Employees operating, repairing or maintaining machines or equipment face serious injury risks if hazardous energy is not properly controlled. It explains how to apply three different methods, lockout primary method , tagout or alternative methods, to activities such as constructing, installing, repairing, adjusting, inspecting, unjamming, testing, troubleshooting, cleaning and dismantling machines, equipment or processes. The unexpected release of hazardous energy from machines, equipment and processes can injure workers, damage property and disrupt business operations. By using these standards, safety professionals and employers can protect workers from the unexpected energization or start-up of machines or equipment, and prevent the release of stored energy.

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Examples of alternative methods technology include key-controlled locks, control switches, interlocked guards, and remote devices and disconnects.

It also can mean locking out only a section of a piece of equipment rather than the entire machine. ANSI makes it clear that LOTO should be used unless the user can demonstrate that a well-established alternative method will provide effective protection. In situations in which the task is not well understood or risk-assessed, lockout should be the default protective measure applied to control machinery or processes.

Section 8. In addition, alternative risk-reduction methodology is covered in detail specific to a number of new technologies, including the packaging, pharmaceutical, plastics, printing and steel industries; semiconductor and robotic applications; and others challenged by the current regulatory limitations. At this point, it would be appropriate to underscore that LOTO provides the greatest level of protection, and, whenever possible, it should be used to protect employees from hazardous energy.

In addition, CFR By using standard safety-rated devices — such as interlock gates and e-stop buttons — a plant manager can achieve safe, reliable machine access that replaces standard LOTO procedures without violating OSHA requirements. Implementing alternative procedures to ensure equivalent protection for specific tasks can enhance productivity without endangering employees.

Editor's note: This article represents the independent views of the author and should not be construed as a National Safety Council endorsement.


Lockout, Tagout and Alternative Methods (Z244.1)

This standard establishes requirements and specifies the use of lockout primary method , tagout or alternative methods for the control of hazardous energy associated with machines, equipment or processes that could cause harm to personnel. Your Alert Profile lists the documents that will be monitored. If the document is revised or amended, you will be notified by email. You may delete a document from your Alert Profile at any time. This standard is also available to be included in Standards Subscriptions. Standards Subscriptions from ANSI provides a money-saving, multi-user solution for accessing standards.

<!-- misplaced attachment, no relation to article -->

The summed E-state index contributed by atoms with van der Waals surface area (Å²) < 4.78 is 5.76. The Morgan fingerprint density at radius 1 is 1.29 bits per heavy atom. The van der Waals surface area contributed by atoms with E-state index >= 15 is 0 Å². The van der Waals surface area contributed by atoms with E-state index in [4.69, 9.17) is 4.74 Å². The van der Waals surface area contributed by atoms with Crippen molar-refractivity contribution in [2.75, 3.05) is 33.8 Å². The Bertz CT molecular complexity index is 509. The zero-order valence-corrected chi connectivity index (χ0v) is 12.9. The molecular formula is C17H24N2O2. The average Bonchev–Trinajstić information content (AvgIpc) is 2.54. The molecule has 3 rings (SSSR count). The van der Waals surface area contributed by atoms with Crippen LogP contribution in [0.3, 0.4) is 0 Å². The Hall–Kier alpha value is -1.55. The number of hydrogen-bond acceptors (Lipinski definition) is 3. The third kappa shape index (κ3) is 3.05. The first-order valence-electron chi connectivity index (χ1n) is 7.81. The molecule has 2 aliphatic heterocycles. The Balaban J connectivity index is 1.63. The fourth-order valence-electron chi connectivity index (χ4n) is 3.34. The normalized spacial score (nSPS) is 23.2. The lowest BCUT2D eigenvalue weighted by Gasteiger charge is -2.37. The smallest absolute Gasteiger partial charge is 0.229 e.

Tag: ANSI Z244.1

Hazardous energy — whether deriving from electrical, mechanical, hydraulic, pneumatic, chemical, or thermal sources in machinery and equipment — is the basis of a longstanding issue in many industries. Throughout the past 50 years, in acknowledgement of the high frequency of casualties related to the unexpected release of hazardous energy and related machine start-ups, substantial measures have been taken by employers, unions, trade associations, and government to mitigate accidents. However, despite these efforts, the annual injuries and fatalities caused from hazardous energy release has remained alarmingly high. Specifically, it does this by establishing lockout, tagout, or alternative methods to control the hazardous energy. It is applicable to many activities, including erecting, installing, constructing, repairing, adjusting, inspecting, unjamming, set up, testing, troubleshooting, cleaning, dismantling, servicing, and maintaining machines, equipment, or processes. At the core of these specifications is the user and the supplier of the machinery, and the interaction between these two groups determines the success of the lockout system.


Alternative measures for lockout/tagout

OSHA requirements are set by statute, standards and regulations. Our interpretation letters explain these requirements and how they apply to particular circumstances, but they cannot create additional employer obligations. This letter constitutes OSHA's interpretation of the requirements discussed. Note that our enforcement guidance may be affected by changes to OSHA rules. Also, from time to time we update our guidance in response to new information. November 10, Mr. Edward V.


ANSI/ASSE Z244.1-2016: Control of Hazardous Energy: Lockout


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